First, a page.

The obscure but important Baltic shipping index tells us global growth is in trouble

The sweetest little economic index you never heard of is called the Baltic Dry Index and it’s in free fall. Its decline began well before the coronavirus outbreak and doesn’t bode well for world economic growth.

The index measures the leasing rates for the huge cargo ships that deliver iron ore, coal, grains and other bulk commodities to global markets. When demand for these ships rise, the index climbs; when demand falls, the index falls – pretty simple, really.

The index, run out of London by the Baltic Exchange, is considered a fairly reliable, if imperfect, leading economic indicator. It’s imperfect because marginal increases or decreases in shipping demand can push the index up or down pretty quickly, because the supply of ships cannot change quickly.

Still, if the Baltic baby is right this time, we’re in for a storm. The index’s all-time high came in mid-2008, after which it went into steep decline. Not long later, much of the Western world was in deep recession.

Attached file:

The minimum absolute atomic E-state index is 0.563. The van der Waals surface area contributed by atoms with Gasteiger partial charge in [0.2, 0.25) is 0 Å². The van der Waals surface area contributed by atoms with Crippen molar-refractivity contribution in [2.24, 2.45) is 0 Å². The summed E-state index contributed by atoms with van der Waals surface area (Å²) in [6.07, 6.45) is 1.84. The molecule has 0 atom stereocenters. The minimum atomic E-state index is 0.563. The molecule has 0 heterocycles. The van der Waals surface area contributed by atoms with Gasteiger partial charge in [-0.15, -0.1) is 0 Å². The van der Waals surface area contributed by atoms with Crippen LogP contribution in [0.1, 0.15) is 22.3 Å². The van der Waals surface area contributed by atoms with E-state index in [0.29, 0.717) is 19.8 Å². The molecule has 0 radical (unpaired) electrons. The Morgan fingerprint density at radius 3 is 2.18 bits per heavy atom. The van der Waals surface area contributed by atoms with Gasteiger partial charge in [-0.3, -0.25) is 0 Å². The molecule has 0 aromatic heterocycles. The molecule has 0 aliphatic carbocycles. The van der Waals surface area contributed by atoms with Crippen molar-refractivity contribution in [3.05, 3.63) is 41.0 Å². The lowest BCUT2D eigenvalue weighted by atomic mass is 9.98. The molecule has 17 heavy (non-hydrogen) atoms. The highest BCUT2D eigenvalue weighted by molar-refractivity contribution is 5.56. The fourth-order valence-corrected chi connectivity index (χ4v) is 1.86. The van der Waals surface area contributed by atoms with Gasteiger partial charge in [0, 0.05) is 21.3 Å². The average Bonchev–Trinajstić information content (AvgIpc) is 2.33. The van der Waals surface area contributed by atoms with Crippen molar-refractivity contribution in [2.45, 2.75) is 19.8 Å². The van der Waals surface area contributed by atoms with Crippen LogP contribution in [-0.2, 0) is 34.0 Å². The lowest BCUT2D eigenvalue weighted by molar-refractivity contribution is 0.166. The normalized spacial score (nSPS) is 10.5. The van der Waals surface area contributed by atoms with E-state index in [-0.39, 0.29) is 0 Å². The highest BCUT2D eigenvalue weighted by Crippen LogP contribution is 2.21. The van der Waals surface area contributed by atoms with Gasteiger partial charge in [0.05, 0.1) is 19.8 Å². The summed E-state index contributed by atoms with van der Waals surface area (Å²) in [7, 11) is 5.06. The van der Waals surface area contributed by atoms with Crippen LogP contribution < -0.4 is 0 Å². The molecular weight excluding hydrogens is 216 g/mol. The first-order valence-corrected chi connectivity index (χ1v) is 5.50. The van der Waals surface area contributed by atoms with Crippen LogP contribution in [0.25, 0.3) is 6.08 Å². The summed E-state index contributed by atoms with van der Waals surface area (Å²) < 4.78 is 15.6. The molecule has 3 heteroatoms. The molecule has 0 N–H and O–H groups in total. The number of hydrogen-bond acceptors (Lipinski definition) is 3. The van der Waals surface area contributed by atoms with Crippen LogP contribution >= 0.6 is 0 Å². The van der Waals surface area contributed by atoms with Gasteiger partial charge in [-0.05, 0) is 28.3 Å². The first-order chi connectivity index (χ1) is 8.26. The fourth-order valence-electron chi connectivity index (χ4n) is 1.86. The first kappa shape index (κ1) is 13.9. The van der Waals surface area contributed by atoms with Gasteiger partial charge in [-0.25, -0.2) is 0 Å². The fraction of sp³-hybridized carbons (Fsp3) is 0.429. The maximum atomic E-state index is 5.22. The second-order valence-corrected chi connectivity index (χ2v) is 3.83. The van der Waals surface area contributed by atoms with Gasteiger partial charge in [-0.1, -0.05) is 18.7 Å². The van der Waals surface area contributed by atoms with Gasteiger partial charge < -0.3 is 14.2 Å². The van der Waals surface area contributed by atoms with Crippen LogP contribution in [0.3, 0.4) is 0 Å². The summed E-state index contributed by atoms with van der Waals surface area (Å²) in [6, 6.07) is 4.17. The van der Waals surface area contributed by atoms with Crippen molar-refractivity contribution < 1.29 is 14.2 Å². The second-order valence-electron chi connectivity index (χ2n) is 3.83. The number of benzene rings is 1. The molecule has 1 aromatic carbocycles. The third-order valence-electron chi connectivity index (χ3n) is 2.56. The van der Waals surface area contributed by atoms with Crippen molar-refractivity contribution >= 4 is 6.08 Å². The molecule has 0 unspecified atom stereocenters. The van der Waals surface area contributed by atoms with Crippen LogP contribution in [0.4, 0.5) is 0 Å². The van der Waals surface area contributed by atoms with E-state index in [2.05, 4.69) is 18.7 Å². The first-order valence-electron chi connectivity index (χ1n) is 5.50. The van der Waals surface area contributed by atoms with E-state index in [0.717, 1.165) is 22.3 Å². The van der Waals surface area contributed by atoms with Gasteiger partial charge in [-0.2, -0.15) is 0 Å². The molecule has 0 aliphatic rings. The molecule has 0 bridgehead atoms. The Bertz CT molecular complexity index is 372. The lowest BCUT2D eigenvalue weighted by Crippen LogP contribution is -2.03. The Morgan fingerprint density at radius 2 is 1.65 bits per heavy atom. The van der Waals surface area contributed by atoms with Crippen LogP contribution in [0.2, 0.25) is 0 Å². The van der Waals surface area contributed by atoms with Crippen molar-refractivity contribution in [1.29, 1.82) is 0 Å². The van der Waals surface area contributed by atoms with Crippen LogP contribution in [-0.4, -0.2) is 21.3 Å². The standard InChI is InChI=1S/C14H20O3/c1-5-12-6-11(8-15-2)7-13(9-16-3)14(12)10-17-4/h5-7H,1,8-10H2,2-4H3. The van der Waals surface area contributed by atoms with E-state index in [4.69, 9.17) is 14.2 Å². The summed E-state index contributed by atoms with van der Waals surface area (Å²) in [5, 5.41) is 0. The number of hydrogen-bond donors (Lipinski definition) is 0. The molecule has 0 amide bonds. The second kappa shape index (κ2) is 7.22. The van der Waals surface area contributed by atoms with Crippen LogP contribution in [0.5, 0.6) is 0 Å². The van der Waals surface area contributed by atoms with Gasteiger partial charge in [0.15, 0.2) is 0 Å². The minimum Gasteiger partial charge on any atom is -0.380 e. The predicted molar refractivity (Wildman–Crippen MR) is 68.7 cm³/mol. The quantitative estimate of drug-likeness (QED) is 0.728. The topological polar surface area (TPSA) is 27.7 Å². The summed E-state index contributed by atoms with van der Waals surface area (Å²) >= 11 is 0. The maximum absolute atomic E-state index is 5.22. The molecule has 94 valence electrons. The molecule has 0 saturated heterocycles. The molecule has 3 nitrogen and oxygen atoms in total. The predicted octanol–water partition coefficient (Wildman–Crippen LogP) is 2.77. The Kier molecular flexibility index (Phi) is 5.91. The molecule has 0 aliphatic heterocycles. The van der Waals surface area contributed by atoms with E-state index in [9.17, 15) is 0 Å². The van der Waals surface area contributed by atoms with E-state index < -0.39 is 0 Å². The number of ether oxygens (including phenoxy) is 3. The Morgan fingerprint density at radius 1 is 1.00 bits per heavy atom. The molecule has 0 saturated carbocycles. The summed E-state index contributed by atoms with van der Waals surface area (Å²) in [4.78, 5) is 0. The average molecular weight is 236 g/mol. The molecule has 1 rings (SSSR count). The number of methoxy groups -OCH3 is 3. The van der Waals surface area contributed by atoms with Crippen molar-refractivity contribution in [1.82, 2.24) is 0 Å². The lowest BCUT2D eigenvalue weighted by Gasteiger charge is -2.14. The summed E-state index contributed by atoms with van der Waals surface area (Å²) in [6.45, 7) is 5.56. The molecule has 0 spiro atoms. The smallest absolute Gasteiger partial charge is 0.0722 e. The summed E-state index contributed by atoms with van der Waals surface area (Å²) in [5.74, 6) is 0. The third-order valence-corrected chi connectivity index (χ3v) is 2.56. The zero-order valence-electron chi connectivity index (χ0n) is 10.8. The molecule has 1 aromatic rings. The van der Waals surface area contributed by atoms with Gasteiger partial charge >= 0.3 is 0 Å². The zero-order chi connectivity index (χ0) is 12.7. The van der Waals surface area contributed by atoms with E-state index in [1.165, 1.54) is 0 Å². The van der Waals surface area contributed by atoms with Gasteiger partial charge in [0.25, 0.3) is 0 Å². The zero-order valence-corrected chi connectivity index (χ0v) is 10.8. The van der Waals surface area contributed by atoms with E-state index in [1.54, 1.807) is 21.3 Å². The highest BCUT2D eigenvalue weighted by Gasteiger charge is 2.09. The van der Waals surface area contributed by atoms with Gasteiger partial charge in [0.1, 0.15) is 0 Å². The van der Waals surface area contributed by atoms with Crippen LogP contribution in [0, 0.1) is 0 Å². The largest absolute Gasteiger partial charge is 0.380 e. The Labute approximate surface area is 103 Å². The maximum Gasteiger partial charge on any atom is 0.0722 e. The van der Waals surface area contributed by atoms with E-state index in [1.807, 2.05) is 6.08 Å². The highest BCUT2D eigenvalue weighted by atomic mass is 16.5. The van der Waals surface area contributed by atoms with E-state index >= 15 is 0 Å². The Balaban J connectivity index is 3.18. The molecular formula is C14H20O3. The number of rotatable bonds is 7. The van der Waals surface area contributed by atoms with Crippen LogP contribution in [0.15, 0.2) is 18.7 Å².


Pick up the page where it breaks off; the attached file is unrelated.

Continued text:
On Friday, the index fell to 487, its lowest level since April, 2016. Last week’s loss was 10.5 per cent and marked the eighth consecutive weekly decline. While the coronavirus outbreak is certainly accelerating the slump, the sharp fall began months before anyone heard of the virus. The index’s recent peak came in mid-2019, when it topped 2500. The Donald Trump-inspired trade war between the United States and China helped to propel it down.

Sir Tainley

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